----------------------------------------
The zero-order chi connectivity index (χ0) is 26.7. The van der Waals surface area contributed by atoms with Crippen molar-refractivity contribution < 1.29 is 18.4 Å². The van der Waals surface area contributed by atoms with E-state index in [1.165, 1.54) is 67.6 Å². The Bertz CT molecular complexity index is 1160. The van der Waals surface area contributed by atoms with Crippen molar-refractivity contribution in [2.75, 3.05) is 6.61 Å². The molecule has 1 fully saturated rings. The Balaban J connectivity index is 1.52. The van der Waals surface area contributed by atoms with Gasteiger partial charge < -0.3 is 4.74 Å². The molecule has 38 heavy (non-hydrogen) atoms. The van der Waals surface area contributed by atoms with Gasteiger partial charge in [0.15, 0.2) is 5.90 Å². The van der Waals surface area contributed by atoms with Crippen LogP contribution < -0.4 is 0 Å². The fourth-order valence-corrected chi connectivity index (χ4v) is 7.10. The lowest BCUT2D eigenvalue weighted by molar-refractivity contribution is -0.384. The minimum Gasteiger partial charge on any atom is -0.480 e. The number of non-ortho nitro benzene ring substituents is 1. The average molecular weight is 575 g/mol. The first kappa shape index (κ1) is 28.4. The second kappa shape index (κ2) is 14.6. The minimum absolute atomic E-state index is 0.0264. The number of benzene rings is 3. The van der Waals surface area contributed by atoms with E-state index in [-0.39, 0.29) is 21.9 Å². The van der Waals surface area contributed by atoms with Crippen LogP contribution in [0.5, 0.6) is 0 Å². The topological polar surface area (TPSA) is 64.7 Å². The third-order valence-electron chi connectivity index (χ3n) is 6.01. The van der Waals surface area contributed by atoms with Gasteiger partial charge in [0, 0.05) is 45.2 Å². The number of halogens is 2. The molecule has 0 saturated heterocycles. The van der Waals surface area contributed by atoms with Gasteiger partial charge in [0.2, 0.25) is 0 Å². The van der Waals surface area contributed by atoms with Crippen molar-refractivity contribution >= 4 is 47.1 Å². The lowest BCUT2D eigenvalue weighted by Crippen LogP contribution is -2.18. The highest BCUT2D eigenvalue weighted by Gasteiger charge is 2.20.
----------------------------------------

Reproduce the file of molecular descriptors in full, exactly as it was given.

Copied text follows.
The zero-order chi connectivity index (χ0) is 26.7. The van der Waals surface area contributed by atoms with Crippen molar-refractivity contribution < 1.29 is 18.4 Å². The van der Waals surface area contributed by atoms with E-state index in [1.165, 1.54) is 67.6 Å². The Bertz CT molecular complexity index is 1160. The van der Waals surface area contributed by atoms with Crippen molar-refractivity contribution in [2.75, 3.05) is 6.61 Å². The molecule has 1 fully saturated rings. The Balaban J connectivity index is 1.52. The van der Waals surface area contributed by atoms with Gasteiger partial charge < -0.3 is 4.74 Å². The molecule has 38 heavy (non-hydrogen) atoms. The van der Waals surface area contributed by atoms with Gasteiger partial charge in [0.15, 0.2) is 5.90 Å². The van der Waals surface area contributed by atoms with Crippen LogP contribution < -0.4 is 0 Å². The fourth-order valence-corrected chi connectivity index (χ4v) is 7.10. The lowest BCUT2D eigenvalue weighted by molar-refractivity contribution is -0.384. The minimum Gasteiger partial charge on any atom is -0.480 e. The number of non-ortho nitro benzene ring substituents is 1. The average molecular weight is 575 g/mol. The first kappa shape index (κ1) is 28.4. The second kappa shape index (κ2) is 14.6. The minimum absolute atomic E-state index is 0.0264. The number of benzene rings is 3. The van der Waals surface area contributed by atoms with E-state index in [-0.39, 0.29) is 21.9 Å². The van der Waals surface area contributed by atoms with Crippen LogP contribution in [0.5, 0.6) is 0 Å². The topological polar surface area (TPSA) is 64.7 Å². The third-order valence-electron chi connectivity index (χ3n) is 6.01. The van der Waals surface area contributed by atoms with Gasteiger partial charge in [0, 0.05) is 45.2 Å². The number of halogens is 2. The molecule has 0 saturated heterocycles. The van der Waals surface area contributed by atoms with Gasteiger partial charge in [0.2, 0.25) is 0 Å². The van der Waals surface area contributed by atoms with Crippen molar-refractivity contribution >= 4 is 47.1 Å². The lowest BCUT2D eigenvalue weighted by Crippen LogP contribution is -2.18. The highest BCUT2D eigenvalue weighted by Gasteiger charge is 2.20.